Eddie Van Halen admitted that among others he had ruined a vintage Les Paul and an ES-335 in his quest to build the ultimate rock axe. The result was a mix of a Strat-shaped ash body from Charvel, an unfinished birdseye maple neck, hardware from a 1958 Stratocaster and a hard-mounted Gibson P.A.F. humbucker, which was custom wound and potted in wax to mute coil squeal at high volumes. Eddie also spray-painted his first guitar himself, striped its body with tape and painted it white. That’s how rock’s most famous guitar was build for about $150 bugs.

“I hate store-bought, off the rack guitars. They don’t do what I want them to do, which is kick ass and scream”

Because it was so cool, guitar manufacturers started to build imitations of Eddie’s guitar, which pissed him really off. As a result, Eddie even sued the company that actually built his guitar’s body.

2. Play Nasty If You Talk Nasty

Van Halen never minced matters. In the 1970, he was best known and not loved by everyone because of his roguish and cocky appearance. Van Halen’s songs reflect this attitude, delivering dirty tricks in clever ways, and always with a smile.

“Rock music critics like Elvis Costello because rock music critics look like Elvis Costello.”

For example, composed on piano and full of bright major and sus4 harmonies, the tone and phrasing of  Van Halen’s “Unchained” demonstrates this lifestyle by radiating arrogance backed by an open, detuned sixth string, which is dropped an extra whole-step for this song,

3. Don’t Underestimate the Blues

The biggest mistake many glammed-out ’80s Van Halen wannabes made was to underestimate the influence the blues had on Eddie Van Halen. ”

“I know every fu*kin’ solo Clapton ever played, note for note”

For example, when you slow down the turbo shuffle riff that opens “I’m the One” you discover it’s just a basic 12/8 blues theme. Slow down classic Van Halen solos, and you discover that many of them are based elements from the blues.

4. Find Your Style

Believe it or not, but Eddie Van Halen invented the tapping. Although other players were likely experimenting with similar approaches at the same time, it was Eddie Van Halen, who tapped into the divine.

In songs like “Jump” or “Hot for Teacher”, Van Halen’s tapping agilely hops from string to string. However, the best way to learn it is by stealing simple single-string shapes from the baroque tap cadenza that closes “Eruption”.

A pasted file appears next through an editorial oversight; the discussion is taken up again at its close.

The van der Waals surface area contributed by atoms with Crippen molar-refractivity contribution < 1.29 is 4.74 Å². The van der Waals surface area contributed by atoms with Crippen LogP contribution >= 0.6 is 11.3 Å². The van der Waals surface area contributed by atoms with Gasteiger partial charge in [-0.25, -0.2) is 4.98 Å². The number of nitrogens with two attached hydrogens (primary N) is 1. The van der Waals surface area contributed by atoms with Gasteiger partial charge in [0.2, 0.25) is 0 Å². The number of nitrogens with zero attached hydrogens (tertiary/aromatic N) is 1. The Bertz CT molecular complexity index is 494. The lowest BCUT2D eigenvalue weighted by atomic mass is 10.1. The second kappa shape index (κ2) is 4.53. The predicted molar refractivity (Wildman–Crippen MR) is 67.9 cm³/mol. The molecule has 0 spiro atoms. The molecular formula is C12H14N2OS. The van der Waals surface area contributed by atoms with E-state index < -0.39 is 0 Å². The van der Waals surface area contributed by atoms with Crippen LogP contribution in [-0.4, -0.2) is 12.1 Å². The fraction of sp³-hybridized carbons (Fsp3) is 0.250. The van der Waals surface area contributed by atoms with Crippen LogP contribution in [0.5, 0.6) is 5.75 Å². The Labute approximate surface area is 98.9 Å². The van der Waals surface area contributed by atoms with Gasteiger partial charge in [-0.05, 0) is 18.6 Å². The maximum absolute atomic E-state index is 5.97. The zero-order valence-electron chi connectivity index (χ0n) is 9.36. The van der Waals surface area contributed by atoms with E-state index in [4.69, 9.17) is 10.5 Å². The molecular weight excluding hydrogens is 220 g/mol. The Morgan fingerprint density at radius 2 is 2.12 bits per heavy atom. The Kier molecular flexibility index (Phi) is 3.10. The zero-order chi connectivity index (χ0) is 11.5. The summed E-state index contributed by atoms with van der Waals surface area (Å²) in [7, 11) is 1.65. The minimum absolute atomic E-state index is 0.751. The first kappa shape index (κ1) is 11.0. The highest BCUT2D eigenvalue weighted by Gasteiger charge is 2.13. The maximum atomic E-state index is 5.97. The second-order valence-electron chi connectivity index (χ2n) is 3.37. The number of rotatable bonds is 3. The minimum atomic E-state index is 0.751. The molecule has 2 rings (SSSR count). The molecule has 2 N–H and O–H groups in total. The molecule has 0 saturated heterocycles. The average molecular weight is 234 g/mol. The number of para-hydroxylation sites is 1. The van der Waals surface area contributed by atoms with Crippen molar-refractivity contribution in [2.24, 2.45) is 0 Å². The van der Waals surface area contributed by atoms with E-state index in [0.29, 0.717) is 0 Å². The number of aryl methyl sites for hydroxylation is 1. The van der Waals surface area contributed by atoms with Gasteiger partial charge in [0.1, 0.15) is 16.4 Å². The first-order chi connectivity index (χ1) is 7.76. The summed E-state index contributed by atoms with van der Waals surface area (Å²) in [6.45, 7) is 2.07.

5. Erupt!

It’s funny that Eddie Van Halen has had to defend the presence of instrumentals on his albums over the years. If producer Ted Templeman had not insisted the guitarist include his 1978 backstage warm-up routine on the band’s debut, the world would be without the hard rock guitar cadenza against which all others are measured: “Eruption”. If you can fire off even a few of the fretboard pyrotechnics he uses in this white-hot guitar fireworks display, you’ll surely elicit some oohs and ahs.

Later this week, we’re going to show you how to play Van Halen’s famous tapping intro for his song “Hot for a Teacher”.

The Magic Behind Musical Modes

Modes are extremely powerful. Yet even the most experienced songwriters and musicians overlook them. Most people don’t even know exactly what a mode is. They seem intimidated by it all because it sounds like a complex system of codes that only the music theory elite can decipher. Well guess what: We’ll show you how easy they are, how they sound and how you can use them to invoke different emotions and feelings.

What are modes?

Modes are alternative tonalities, also known as scales. They can be derived from the familiar major scale by just starting on a different scale tone. Modes are named after the ancient Greek modes, although they do not share an actual similarity.

For every key signature there are exactly seven modes of the major scale: Ionian, Dorian, Phrygian, Lydian, Mixolydian, Aeolian and Locrian. All modes in that key signature use the same notes, but they start on different ones.

Why do modes sound so different?